Analysis: Travelers find no roadmap for Amtrak switch to triweekly trains

Website, pricing policies form obstacles to booking trips under reduced schedules
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A screenshot of Amtrak's website shows the error message users receive when trying to book a trip with a segment including a day a train doesn't operate.

CHICAGO — Two weeks before Amtrak begins its first cuts changing daily long-distance service to triweekly, the passenger carrier’s website still offers little help to prospective travelers who attempt to book a trip on a day when service will no longer be available, other than an error message: “At least one portion of your trip is unavailable. Please try a different day and time.”

The challenge to those receiving that message is learning which day and time will work.

Finding a schedule

On Monday, Sept. 20, anyone looking into taking a trip by visiting the home page found clickable buttons touting enhanced cleaning protocols; “Special fares on Acela (Service is back. No change fees through August 31, 2020);” a $100 statement credit for an Amtrak Guest Rewards credit card (for a limited time only); “Road trip with your car on Auto Train;” Amtrak Guest Rewards updates; and a Kid’s Activity center.

On Tuesday, Sept. 21, some of those links were swapped out in favor of “State Quarantine Status;” “Travel in a private room,” a visual explanation of Amtrak’s various sleeping car accommodations; and a button labeled, “Save up to 20%. No change fees” that ends with, “See where the train can take you,” with a list of routes.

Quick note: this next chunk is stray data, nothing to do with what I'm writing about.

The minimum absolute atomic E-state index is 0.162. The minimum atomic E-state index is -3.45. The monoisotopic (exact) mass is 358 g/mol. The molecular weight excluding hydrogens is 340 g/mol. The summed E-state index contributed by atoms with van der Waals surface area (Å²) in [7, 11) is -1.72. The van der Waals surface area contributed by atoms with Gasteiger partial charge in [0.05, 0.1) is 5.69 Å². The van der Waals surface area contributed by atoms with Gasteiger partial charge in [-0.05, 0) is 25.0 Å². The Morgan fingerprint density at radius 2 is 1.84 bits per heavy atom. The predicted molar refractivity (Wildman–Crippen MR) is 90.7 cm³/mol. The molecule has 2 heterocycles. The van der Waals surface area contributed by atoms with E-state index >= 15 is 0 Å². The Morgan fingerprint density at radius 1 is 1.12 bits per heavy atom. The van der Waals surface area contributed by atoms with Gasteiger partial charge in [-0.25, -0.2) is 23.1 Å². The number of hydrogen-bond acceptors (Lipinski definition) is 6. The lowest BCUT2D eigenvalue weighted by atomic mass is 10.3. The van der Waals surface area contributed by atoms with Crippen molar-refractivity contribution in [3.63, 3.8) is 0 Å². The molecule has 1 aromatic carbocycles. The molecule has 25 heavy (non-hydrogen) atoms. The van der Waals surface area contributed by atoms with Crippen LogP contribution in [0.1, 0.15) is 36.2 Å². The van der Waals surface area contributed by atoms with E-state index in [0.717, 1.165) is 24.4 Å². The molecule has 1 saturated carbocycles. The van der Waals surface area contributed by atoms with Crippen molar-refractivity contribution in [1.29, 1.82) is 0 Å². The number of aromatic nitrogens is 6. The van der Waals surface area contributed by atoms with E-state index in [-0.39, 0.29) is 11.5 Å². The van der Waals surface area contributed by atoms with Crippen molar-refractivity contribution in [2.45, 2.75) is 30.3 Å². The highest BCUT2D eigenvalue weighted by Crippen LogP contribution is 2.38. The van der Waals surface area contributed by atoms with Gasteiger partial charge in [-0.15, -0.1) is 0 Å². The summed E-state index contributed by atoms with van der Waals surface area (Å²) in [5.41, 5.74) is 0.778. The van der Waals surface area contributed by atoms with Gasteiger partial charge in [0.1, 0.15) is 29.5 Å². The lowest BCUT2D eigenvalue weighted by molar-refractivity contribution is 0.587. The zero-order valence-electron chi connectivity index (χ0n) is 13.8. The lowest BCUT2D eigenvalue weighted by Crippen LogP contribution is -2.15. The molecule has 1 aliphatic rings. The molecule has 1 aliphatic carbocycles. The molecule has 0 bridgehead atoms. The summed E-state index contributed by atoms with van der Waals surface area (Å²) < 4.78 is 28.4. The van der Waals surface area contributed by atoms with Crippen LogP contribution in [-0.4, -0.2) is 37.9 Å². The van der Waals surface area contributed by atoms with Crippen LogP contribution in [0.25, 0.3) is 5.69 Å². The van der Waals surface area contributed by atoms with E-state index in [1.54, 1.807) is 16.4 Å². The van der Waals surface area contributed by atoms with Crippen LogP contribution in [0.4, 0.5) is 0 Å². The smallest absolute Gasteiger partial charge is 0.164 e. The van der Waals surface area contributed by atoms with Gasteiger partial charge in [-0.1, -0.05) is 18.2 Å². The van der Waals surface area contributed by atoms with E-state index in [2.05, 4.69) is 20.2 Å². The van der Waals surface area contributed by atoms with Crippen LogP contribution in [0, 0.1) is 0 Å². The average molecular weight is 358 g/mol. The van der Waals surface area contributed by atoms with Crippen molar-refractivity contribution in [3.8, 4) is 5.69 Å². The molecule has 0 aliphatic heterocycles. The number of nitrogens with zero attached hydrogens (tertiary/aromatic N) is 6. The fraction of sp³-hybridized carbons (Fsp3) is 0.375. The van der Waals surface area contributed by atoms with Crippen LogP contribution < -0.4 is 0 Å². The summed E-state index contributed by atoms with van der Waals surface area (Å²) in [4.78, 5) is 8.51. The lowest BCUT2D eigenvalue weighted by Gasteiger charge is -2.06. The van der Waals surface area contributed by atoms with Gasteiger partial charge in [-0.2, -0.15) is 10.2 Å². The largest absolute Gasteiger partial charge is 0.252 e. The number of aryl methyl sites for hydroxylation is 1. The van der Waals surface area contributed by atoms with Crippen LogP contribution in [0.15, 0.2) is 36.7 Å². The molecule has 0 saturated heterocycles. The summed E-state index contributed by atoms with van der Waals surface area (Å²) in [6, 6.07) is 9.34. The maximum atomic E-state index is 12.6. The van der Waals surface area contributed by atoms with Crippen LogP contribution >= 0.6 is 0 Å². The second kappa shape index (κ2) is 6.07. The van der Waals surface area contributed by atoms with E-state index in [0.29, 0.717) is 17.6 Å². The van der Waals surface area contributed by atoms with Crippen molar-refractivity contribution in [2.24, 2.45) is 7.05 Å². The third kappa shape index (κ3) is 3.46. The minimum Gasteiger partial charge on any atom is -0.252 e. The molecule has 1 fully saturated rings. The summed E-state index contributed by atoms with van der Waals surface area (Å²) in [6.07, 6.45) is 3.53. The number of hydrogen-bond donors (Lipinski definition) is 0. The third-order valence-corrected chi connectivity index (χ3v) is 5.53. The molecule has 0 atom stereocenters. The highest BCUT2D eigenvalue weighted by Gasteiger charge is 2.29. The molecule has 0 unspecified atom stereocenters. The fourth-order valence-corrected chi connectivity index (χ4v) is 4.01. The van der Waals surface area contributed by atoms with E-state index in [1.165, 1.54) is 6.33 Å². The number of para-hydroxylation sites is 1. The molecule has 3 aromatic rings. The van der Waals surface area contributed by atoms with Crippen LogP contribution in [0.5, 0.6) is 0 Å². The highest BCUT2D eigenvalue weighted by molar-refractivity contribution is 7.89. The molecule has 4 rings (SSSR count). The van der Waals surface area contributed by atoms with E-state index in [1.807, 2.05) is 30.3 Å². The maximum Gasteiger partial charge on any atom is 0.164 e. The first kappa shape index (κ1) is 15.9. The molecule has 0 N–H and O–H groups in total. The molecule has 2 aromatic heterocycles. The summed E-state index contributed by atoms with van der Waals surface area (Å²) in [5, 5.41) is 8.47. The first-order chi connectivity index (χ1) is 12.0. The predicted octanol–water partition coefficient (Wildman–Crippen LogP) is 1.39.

Yet there is no easy way to find information where Amtrak trains go and when they leave.

Passengers line up to board the northbound Silver Meteor at Orlando in January 2017.
Bob Johnston

With some navigation, printable schedules can be accessed through the “Destinations” tab at the top of the home page or in the “Frequently Asked Questions” list. There are links to long-distance train schedules if you know how to look for them by train name. But the schedules shown have not been updated to reflect upcoming triweekly departures, as in the Texas Eagle example available here.

There is a “schedules” tab at the top of the home page that asks the prospective traveler to input their originating station, destination, and the date they plan on leaving. If a same-day connection isn’t available on the selected day, it will seek the next available day that a continuous trip can be made.

An example: Orlando-El Paso

If someone wants to go from Orlando, Fla., to El Paso, Tex.., on Thursday, Sept. 24, the date that comes up is Sunday Sept. 27, because that’s the first day the Silver Meteor leaves Florida instead of the Silver Star, which arrives too late to allow passengers to connect with the Capitol Limited at Washington.

Note that this information is only obtainable on the “schedules” tab. Anyone trying to actually book a ticket on Thursday won’t be given the next departure day, only the “Please try another date and time” advisory.

Of course, if a traveler knew that the Meteor leaves Florida Sunday through Wednesday, they could request a trip beginning a day earlier, and the reservation system would provide a four-train itinerary involving a connection at Chicago with the Texas Eagle and then the Sunset Limited at San Antonio, Texas.